Do you enjoy learning about local and seasonal foods? Perhaps you’d like to learn some simple techniques for curing meats or the finer points of butchering? Come learn about authentic and local cooking with your neighborhood chef, James Bell.
Chef James Bell has worked for many fine dining restaurants and resorts in Missoula and throughout Montana. James’ extensive career includes cooking at Plonk Bozeman and helping to launch Plonk Missoula as well as cooking at Scotty’s Table. He is currently a chef at A Moveable Feast Missoula.
In this lesson Chef James Bell discusses curing salt. He demonstrates salt curing by preparing a classic Italian guanciale (pork jowl) using his own recipe (below). James takes much of his curing practices from the book Salumi: The Craft of Italian Dry Curing by Brian Polcyn and Michael Ruhlman.
Guanciale (cured pork jowl)
1-1.5 lbs. pork jowl
1 cup course sea salt or kosher salt
4 bay leaves, crushed
2 tbs peppercorns
2 tbs juniper berries
Toast peppercorns and juniper berries in a pan, then cool and crush. Mix all ingredients together. Rub the jowl liberally with the mixture and refrigerate in a tightly sealed container. A zip lock bag works well.
At this point, time is on your side. There should be some of the salt cure left. Check and dry your pork jowl daily. If the cure has dissolved add more. Let the jowl cure for up to 3 weeks.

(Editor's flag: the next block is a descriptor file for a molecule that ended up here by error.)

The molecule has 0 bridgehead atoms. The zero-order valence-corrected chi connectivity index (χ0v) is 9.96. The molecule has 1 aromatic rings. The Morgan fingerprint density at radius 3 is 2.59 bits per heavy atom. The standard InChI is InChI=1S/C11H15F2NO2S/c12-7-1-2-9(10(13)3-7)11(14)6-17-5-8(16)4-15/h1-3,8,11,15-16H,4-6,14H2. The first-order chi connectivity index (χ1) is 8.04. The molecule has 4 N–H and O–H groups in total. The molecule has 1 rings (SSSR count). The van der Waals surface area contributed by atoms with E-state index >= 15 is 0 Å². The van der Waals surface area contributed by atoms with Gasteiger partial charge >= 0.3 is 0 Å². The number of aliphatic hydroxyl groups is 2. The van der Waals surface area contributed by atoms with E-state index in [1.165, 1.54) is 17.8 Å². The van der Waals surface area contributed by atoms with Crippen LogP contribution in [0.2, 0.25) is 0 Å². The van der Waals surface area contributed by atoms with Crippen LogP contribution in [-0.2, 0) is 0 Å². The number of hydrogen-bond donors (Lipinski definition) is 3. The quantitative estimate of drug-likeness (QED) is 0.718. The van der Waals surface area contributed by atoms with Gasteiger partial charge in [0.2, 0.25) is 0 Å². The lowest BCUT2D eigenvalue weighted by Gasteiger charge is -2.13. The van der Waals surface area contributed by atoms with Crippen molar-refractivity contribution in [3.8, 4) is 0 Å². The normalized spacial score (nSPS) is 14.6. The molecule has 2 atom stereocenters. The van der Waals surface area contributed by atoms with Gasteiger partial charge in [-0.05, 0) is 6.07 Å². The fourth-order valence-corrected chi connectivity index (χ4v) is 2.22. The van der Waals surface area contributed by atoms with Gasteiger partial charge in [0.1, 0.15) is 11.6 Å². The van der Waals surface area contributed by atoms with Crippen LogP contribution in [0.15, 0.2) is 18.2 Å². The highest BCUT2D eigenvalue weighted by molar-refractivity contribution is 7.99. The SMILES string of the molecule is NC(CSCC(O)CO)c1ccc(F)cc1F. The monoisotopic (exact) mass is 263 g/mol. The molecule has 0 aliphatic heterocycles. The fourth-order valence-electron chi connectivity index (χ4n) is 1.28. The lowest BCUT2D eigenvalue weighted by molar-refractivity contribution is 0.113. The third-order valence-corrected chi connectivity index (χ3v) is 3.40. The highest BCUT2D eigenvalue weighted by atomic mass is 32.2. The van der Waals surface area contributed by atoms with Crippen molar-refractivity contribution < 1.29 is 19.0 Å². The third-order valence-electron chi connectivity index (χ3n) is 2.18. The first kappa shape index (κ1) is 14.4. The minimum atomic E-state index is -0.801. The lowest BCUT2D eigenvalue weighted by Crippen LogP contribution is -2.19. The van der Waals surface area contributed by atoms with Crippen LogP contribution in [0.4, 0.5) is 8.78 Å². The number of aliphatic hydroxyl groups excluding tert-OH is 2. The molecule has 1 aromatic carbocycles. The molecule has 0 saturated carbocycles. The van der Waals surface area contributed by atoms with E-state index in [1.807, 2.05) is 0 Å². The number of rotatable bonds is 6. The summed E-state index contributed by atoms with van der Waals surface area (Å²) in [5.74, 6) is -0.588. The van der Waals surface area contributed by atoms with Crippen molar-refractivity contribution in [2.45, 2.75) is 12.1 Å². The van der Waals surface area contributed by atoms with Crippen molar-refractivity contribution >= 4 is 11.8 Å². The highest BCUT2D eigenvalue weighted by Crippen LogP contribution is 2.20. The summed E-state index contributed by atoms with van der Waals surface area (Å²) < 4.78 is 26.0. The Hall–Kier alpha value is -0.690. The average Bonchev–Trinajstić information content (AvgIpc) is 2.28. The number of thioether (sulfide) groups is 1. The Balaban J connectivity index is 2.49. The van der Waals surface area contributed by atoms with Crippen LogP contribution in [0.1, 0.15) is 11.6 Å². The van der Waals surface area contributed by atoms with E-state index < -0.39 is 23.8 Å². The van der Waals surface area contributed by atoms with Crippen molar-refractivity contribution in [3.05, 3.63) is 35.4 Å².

Next is more time. You can rinse the jowl with some white wine and rub dry. Wrap the jowl in cheesecloth and dry it for up to 6 weeks, outside the refrigerator. If you have the space to hang it somewhere cool and dry, even better. Hang over a pan that can catch any remaining liquid.
Salt & Spice
James Bell explores the history of seasoning as well as a few spices of local interest or origin. He also provides expert tips on perfectly seasoning basic dishes and his own spice blend recipe.
Are you interested yet intimidated by home butchering? Maybe you’re a hunter looking to expand your culinary skill? Chef James Bell demonstrates proper butchering techniques for local water fowl and show us how to use all of the bird in a delicious duck confit. James will also provide additional recipes and suggestions for a duck-focused Thanksgiving feast.